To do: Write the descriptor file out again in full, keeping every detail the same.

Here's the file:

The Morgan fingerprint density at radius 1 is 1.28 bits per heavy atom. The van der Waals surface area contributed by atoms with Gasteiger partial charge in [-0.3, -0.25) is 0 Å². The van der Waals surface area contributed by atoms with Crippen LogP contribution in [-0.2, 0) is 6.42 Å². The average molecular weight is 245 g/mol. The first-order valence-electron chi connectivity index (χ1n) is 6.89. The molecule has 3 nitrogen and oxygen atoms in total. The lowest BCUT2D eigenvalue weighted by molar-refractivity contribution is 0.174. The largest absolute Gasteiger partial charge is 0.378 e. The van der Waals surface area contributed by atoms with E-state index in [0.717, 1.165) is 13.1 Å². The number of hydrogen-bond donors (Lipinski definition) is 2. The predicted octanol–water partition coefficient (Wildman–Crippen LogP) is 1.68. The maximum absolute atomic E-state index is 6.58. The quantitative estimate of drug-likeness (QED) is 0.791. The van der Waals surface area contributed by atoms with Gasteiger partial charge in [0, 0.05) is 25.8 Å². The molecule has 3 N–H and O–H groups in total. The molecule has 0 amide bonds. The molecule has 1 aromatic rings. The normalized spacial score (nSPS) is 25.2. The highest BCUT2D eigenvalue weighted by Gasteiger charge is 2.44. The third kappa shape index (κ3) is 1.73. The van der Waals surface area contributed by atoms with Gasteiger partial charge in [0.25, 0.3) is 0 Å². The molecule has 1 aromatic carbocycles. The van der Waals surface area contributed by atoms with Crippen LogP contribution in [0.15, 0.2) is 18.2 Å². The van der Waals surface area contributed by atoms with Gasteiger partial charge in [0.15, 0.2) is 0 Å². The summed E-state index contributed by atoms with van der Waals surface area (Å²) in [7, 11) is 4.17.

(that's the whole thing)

The Morgan fingerprint density at radius 1 is 1.28 bits per heavy atom. The van der Waals surface area contributed by atoms with Gasteiger partial charge in [-0.3, -0.25) is 0 Å². The van der Waals surface area contributed by atoms with Crippen LogP contribution in [-0.2, 0) is 6.42 Å². The average molecular weight is 245 g/mol. The first-order valence-electron chi connectivity index (χ1n) is 6.89. The molecule has 3 nitrogen and oxygen atoms in total. The lowest BCUT2D eigenvalue weighted by molar-refractivity contribution is 0.174. The largest absolute Gasteiger partial charge is 0.378 e. The van der Waals surface area contributed by atoms with E-state index in [0.717, 1.165) is 13.1 Å². The number of hydrogen-bond donors (Lipinski definition) is 2. The predicted octanol–water partition coefficient (Wildman–Crippen LogP) is 1.68. The maximum absolute atomic E-state index is 6.58. The quantitative estimate of drug-likeness (QED) is 0.791. The van der Waals surface area contributed by atoms with Gasteiger partial charge in [0, 0.05) is 25.8 Å². The molecule has 3 N–H and O–H groups in total. The molecule has 0 amide bonds. The molecule has 1 aromatic rings. The normalized spacial score (nSPS) is 25.2. The highest BCUT2D eigenvalue weighted by Gasteiger charge is 2.44. The third kappa shape index (κ3) is 1.73. The van der Waals surface area contributed by atoms with Gasteiger partial charge in [0.25, 0.3) is 0 Å². The molecule has 1 aromatic carbocycles. The van der Waals surface area contributed by atoms with Crippen LogP contribution in [0.15, 0.2) is 18.2 Å². The van der Waals surface area contributed by atoms with Gasteiger partial charge in [0.15, 0.2) is 0 Å². The summed E-state index contributed by atoms with van der Waals surface area (Å²) in [7, 11) is 4.17.